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Coming to a Clinic Near You? Ovarian Transplants
While experimental fertility treatments like cryopreservation (the freezing and storing of eggs and embryos), harvesting immature eggs then maturing them in-vitro, and transplantation of ovarian tissue or entire intact ovaries, have gained ground over the past five years, IVF is still a time-consuming and expensive process — and one that holds no guarantees.
This week's TIME Magazine chronicles the efforts of Dr. Sherman Silber, a specialist at Infertility Center of St. Louis in Missouri, and his quest to make whole ovary transplanting an available option for women.
In 2007, Silber sucessfully performed the surgery on identical twin sisters and the sister who received the ovary transplant gave birth to a baby girl last Fall. He tried the transplant again on non-twins, but the transplant failed as the sister's body ultimately rejected the ovary as it would an organ. Yet with the use of immunosuppressant drugs, Silber says, the technique could work between sisters or even strangers.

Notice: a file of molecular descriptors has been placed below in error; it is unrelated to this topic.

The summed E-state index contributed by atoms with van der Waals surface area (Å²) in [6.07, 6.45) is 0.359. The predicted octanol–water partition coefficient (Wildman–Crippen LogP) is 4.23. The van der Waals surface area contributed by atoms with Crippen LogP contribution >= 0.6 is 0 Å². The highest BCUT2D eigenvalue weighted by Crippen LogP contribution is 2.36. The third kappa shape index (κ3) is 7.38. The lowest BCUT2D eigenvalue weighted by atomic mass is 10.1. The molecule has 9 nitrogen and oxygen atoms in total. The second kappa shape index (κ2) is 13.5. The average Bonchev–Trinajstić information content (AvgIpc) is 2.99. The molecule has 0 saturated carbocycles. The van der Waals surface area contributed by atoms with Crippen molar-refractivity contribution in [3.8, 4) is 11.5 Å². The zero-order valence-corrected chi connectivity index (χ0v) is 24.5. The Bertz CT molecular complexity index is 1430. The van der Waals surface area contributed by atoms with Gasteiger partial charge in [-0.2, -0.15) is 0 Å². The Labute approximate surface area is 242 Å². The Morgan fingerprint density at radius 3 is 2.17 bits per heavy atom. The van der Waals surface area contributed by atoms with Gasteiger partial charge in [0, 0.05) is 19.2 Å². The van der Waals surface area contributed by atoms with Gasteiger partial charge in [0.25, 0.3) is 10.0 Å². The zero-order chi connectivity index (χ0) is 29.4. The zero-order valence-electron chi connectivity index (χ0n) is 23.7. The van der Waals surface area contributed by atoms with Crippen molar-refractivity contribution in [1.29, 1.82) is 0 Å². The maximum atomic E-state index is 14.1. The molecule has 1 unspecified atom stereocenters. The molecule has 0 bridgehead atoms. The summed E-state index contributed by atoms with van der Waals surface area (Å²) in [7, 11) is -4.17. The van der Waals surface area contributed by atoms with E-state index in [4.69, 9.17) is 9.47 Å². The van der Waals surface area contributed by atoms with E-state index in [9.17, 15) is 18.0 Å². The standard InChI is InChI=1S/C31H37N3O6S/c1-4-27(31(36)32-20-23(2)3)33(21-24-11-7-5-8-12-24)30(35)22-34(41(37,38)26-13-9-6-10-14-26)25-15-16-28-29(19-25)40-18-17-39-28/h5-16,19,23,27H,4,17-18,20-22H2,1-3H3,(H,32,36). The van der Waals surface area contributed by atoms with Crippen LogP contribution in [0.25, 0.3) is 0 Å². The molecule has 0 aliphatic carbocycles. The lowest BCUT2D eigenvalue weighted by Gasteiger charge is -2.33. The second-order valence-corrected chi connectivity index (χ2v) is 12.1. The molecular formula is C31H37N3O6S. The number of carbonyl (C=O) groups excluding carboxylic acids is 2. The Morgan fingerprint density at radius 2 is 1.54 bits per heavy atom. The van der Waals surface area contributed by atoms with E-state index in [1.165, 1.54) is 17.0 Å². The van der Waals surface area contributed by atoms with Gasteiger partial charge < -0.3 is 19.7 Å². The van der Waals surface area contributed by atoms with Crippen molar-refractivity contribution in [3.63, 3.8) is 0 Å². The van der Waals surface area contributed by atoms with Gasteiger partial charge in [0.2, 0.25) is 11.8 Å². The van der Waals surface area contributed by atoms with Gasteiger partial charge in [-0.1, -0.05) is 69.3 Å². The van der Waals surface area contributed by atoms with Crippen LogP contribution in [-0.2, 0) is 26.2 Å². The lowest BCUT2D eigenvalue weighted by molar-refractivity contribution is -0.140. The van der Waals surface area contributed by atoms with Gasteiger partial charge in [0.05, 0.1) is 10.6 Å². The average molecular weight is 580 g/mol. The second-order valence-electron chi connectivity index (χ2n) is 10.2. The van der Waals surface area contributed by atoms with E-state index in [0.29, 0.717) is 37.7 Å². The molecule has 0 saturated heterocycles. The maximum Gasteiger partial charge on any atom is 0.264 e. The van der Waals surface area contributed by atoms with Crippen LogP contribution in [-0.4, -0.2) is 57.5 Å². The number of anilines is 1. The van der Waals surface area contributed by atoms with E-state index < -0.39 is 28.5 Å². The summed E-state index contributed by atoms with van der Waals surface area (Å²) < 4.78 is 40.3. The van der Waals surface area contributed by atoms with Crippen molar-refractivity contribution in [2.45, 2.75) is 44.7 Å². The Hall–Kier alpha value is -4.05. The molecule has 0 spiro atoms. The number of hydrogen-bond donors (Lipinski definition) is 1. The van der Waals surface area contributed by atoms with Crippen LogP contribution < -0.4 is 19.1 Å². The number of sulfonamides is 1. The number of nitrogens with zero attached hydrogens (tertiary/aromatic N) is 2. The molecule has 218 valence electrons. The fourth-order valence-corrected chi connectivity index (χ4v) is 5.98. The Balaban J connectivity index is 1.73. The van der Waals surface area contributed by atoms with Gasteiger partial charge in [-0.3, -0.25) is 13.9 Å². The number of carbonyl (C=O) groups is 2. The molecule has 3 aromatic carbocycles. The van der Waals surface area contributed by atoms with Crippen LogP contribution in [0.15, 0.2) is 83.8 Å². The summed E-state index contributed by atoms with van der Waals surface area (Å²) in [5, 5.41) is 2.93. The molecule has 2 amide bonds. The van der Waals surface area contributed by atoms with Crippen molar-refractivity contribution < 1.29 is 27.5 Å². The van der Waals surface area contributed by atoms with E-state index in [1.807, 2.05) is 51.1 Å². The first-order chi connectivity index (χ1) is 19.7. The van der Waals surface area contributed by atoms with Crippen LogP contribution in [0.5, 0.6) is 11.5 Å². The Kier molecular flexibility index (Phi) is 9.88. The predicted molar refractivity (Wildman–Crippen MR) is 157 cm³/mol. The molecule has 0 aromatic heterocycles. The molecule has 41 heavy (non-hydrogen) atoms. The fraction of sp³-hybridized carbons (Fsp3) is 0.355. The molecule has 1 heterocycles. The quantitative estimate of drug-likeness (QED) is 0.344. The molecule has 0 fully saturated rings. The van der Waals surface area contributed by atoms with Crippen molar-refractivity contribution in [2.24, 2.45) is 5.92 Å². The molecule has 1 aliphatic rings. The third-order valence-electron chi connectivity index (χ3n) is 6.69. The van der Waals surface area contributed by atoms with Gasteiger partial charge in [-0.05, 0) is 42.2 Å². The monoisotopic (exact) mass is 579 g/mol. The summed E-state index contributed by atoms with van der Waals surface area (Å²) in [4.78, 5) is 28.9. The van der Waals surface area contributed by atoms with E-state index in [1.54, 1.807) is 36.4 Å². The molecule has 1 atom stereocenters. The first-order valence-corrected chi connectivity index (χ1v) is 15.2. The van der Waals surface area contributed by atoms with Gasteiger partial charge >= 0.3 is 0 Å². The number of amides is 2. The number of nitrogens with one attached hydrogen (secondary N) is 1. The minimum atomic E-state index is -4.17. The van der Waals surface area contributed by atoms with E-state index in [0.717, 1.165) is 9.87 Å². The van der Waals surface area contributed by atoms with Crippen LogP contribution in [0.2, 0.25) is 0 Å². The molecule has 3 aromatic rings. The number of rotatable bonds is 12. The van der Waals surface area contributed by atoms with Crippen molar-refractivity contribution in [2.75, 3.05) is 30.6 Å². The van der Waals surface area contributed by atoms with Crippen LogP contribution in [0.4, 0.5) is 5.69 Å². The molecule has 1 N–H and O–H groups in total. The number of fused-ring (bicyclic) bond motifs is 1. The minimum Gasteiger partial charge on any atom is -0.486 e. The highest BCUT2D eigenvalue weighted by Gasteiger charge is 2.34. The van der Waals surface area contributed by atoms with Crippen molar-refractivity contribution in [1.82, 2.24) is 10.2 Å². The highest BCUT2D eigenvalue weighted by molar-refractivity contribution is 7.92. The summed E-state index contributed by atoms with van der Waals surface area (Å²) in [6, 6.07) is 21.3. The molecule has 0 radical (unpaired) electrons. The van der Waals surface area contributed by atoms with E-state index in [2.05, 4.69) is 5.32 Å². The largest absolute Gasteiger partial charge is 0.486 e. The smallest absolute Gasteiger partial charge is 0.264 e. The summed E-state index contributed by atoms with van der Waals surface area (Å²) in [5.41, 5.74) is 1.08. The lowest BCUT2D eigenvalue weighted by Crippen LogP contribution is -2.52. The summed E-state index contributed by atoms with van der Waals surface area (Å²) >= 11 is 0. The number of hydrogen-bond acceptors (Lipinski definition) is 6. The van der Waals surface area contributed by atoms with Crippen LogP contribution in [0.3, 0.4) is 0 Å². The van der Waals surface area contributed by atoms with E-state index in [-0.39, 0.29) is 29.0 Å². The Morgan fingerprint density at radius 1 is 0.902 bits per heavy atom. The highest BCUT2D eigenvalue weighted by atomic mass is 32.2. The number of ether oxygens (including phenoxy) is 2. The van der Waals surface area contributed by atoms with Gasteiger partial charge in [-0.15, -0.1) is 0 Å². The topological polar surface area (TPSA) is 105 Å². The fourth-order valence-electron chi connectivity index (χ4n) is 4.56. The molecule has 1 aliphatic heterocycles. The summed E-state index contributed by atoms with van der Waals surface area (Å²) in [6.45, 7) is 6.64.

Silber says he "would help all women who wish to preserve their fertility" with ovary transplants "as long as patients were fully aware of the potential risks of ovary removal, which include early menopause." He is currently awaiting Institutional Review Board approval to perform ovary tissue transplants for seven non-identical twin pairs who have asked for it.
"I know there will be people who have big ethical debates about it," he says, but in many ways this seems like a logical progression of science. "Women are able to put off child-bearing because of these enhanced opportunities in society, and often don't seriously think about having kids until they're 35 or 40. By then there's a 50% chance that they're infertile," he says. "Normally we worry that science is getting way ahead of society," Silber adds. "This is exactly the opposite of that."
You can read more about Silber's efforts and the pros, cons and controversies involved in ovary transplants in this article: